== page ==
Army to deploy Israeli-made tank protection system in Europe next year
October 22, 2019
KAISERSLAUTERN, Germany — The Army has received an Israeli-made system that protects tanks from anti-armor missiles and will test it next year for the first time during the “Defender Europe” exercises.
Army units participating in the exercises will “field and conduct equipment training of the Trophy systems,” U.S. Army Europe said in a statement Tuesday.
The military ordered the Trophy Active Protection System last year from Haifa-based Rafael Advanced Defense Systems. It took first delivery of the system earlier this month.
The Trophy was developed to counter “increasingly sophisticated anti-tank weapons as well as a new generation of anti-tank guided missiles that can defeat any main battle tank frontal armor,” Rafael says on its website.
Modern anti-tank weapons such as the Russian Kornet man-portable missile can disable even the most heavily protected armored vehicle. But systems such as Rafael’s Trophy use multiple radars to detect and intercept incoming rockets in flight, just before they reach the targeted vehicle. They can also locate the origin of the hostile fire, allowing for an immediate response.
Trophy protects armored vehicles using “soft kill” measures – electronic countermeasures or smoke grenades that confuse an incoming missile’s guidance system – and “hard kill” devices, which destroy the incoming threat with counterfire. Due to their low weight and high capability, active protection systems are considered a cost-effective alternative to adding more armor to a vehicle.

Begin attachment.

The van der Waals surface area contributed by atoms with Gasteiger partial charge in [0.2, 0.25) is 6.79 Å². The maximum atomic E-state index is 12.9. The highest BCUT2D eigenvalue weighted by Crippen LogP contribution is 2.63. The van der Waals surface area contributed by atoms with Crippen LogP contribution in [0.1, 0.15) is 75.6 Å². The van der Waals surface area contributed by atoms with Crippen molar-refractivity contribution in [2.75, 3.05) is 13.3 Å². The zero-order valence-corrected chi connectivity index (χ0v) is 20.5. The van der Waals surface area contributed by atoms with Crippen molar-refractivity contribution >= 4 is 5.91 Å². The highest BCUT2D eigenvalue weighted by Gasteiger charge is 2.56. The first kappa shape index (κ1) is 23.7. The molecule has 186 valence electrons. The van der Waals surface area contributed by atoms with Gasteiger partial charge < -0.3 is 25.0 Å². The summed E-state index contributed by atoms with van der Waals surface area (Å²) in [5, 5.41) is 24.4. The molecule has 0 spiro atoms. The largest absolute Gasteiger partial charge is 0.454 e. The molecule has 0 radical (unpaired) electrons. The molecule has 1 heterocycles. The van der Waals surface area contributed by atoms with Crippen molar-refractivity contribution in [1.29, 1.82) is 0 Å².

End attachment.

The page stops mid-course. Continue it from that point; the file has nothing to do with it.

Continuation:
First deployed on Israeli Merkava tanks in 2011, Rafael says that Trophy is the only combat-proven APS currently in service. Since 2011, “Trophy has made numerous combat interceptions with no injuries to crews, dismounted troops or damage to platforms,” the company said in a statement earlier this month.
Companies in several other countries, including the U.S., Germany, Britain, China, Ukraine and South Korea, are currently developing APS.
Over the past five years, the U.S. military has been building up troop numbers and equipment in Europe as a counterweight to a more aggressive Russia. A key part of the effort has been rotating tank brigades from the U.S. to Europe to bolster NATO defenses.
The rotational force was needed because the Army no longer has an armored brigade permanently based in Europe, a result of the post-Cold War drawdown.
Defender Europe, the vast exercise where Trophy will be rolled out in Europe, will involve roughly 40,000 troops in all. The U.S. contribution will include three tank brigades. Equipment will begin arriving in February and exercises will be held in April and May across 10 different countries.
Stars and Stripes reporter John Vandiver contributed to this report.